This blog post was originally written for and published on The Broad Collective, a now defunct local blog here in Athens, Georgia. I lifted it from there to republish it here because… it’s mine, all mine!
Something happened this summer when I wasn’t paying attention . . . my kid grew up.
My son is a rising sixth grader at Clarke Middle this fall. Rising sixth grader, did you hear me? How did this happen? I mean, I know he was in fifth grade last year and fourth before that – but sixth grade? In middle school?
Don’t worry, this isn’t going to be a weepy, melancholy diatribe about how my little baby boy is turning into a young man, because if you really want to sit and stare at me crying, I’ll invite you to my next therapy session.
Here’s the thing: as of May (as in, this May, just a few months ago), my kid was a kid. He liked doing kid things. If his friends wanted to hang out, his friend’s mom usually called me or emailed me to make the arrangements. He still called me mommy when he wanted something. He wasn’t allowed to go home with a friend from school unless I had the foresight to remember to write a note to his teacher AND deliver that note to school. I couldn’t even pick him up in the carpool line unless I had that rear-view-mirror-number thing that always seemed to not be in the car when I needed it.
And now, this month . . . August . . . he’ll be in middle school and when the dismissal bell rings, that’s it. He’s finished with his day and he’s his own man.
What? No after school care or supervision. No teachers guarding him from release into the wild unknown. Just a dismissal bell and then Baxter Street.
Trying to sort out how our afternoons will play out has been complicated.
He’s asking me if he can leave school and walk to the library next door. This is actually a thing that my kid wants to do – he loves to read but seriously has only asked to go to the library maybe three times since we moved to Athens. However, suddenly, when you’re in middle school, it’s just, “what everyone does, mom.” My reply was simply, “Are you going to actually do your homework at the library?” and he just grinned at me and laughed like that was a preposterous question.
“Of course I will mom!” But I remember seventh grade… I remember sitting in gym class and getting a pep talk from my friend Julie about how to kiss.
“You just have to alternate, like, you kiss his top lip and then his bottom lip. He’ll show you!”
Julie stood guard while Daniel and I kissed, awkwardly and all I could think about was “top lip, bottom lip, top lip, bottom lip.” But what happened after that first kiss? Well, a lot of nothing really, save general normal adolescence. I looked him up on Facebook just now. He has a hand tattoo (a scary one, you know) and several kids and is generally kind of greasy and shiny and bald.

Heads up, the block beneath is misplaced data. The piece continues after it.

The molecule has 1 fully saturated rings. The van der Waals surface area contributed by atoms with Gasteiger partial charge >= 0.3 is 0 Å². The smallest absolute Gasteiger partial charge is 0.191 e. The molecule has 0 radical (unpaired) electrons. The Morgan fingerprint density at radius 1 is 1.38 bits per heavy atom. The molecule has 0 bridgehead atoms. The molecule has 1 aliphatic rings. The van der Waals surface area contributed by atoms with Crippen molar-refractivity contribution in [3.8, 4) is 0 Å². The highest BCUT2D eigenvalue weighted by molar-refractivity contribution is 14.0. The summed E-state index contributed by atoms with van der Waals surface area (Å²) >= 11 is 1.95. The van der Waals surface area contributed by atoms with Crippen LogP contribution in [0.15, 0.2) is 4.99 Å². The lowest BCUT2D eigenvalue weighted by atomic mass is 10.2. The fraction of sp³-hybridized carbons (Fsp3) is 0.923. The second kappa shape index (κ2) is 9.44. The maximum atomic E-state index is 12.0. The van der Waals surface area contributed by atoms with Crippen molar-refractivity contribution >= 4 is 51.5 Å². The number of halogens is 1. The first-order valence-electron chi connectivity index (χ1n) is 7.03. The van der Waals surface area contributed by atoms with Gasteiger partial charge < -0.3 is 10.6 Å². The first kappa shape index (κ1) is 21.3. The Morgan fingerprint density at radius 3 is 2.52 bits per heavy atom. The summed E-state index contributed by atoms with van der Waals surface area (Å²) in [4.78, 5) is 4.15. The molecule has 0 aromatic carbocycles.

Do I think my kid wants to go to the library to make out? No. Do I think he even could without having someone at the library call them out on it? No.
I’m more worried that he’ll get picked up by a traveling circus creep and put in a sideshow. Will he get mugged for his ice cream money? Will he get ran over by an inexperienced college freshman that isn’t used to narrow city streets (oh my god, they’re everywhere)?
I suddenly feel like the mom from Home Alone, except instead of screeching, “KEVIN!” I’m screeching, “HARRISON!”
And he’s over there, rolling his eyes at me like, “Moooo-ooom,” because what’s the big deal? “EVERYONE goes to the library after school, mom.”
Oh really? EVERYone? Every single person at your school? I have to stop myself before I jump on him with, “If all your friends decided to jump off a bridge . . .” because I am NOT that kind of mom, right?
I’m a cool mom. I believe in autonomy and independence. I have spent the last eleven years guiding him to make independent choices, to evaluate a situation and figure out what the right thing to do is . . . He’s ready. I’m ready. He’s capable of walking down the street, right?
But I’m not ready. On the outside, I feel ready. It’s RIGHT next to the school, for crying out loud! But on the inside, I keep thinking to myself that I’ll end up parking my car across the street and waiting for him to exit the building and then walk down the road and then, I’ll slowly creep my car down Baxter to follow him, park far away in the lot at the library and stalk him . . . In my mind, I envision myself watching him through book stacks, wearing a trench coat and dark glasses. Incognito mom.
But that’s not cool at all. And that’s not respecting him at all. How is he going to grow up to be a man that makes his own decisions about his life if I’m hovering over him, helicopter parenting him? How is he going to gain confidence in himself if he sees that I don’t have any confidence in him? What if this is one of his first experiences with real, honest to goodness independence and I poo-poo on it and stunt his growth? What if I have a little faith in him and he surprises me by being responsible and making great choices? What if I gave him a little room to make mistakes because, really, that’s how we all learn lessons the best?
How in the world am I supposed to help guide him through this space where he is part child, part man, straddling the two worlds? One minute, he needs me to hold him and comfort him and the next minute, he’s upset that I’m micromanaging the way he does his chores. One minute he’s happy playing with his Pokémon cards on the floor, listening to pop music and the next minute, he’s stinking up the whole back end of the house with his cologne and worried about how his hair looks.
I don’t have answers. I just have anxiety. And school starts next week. And, with regard to the library thing, I haven’t given him a definitive answer yet . . . it’s just been a lot of, “We’ll see,” and, “Maybe.”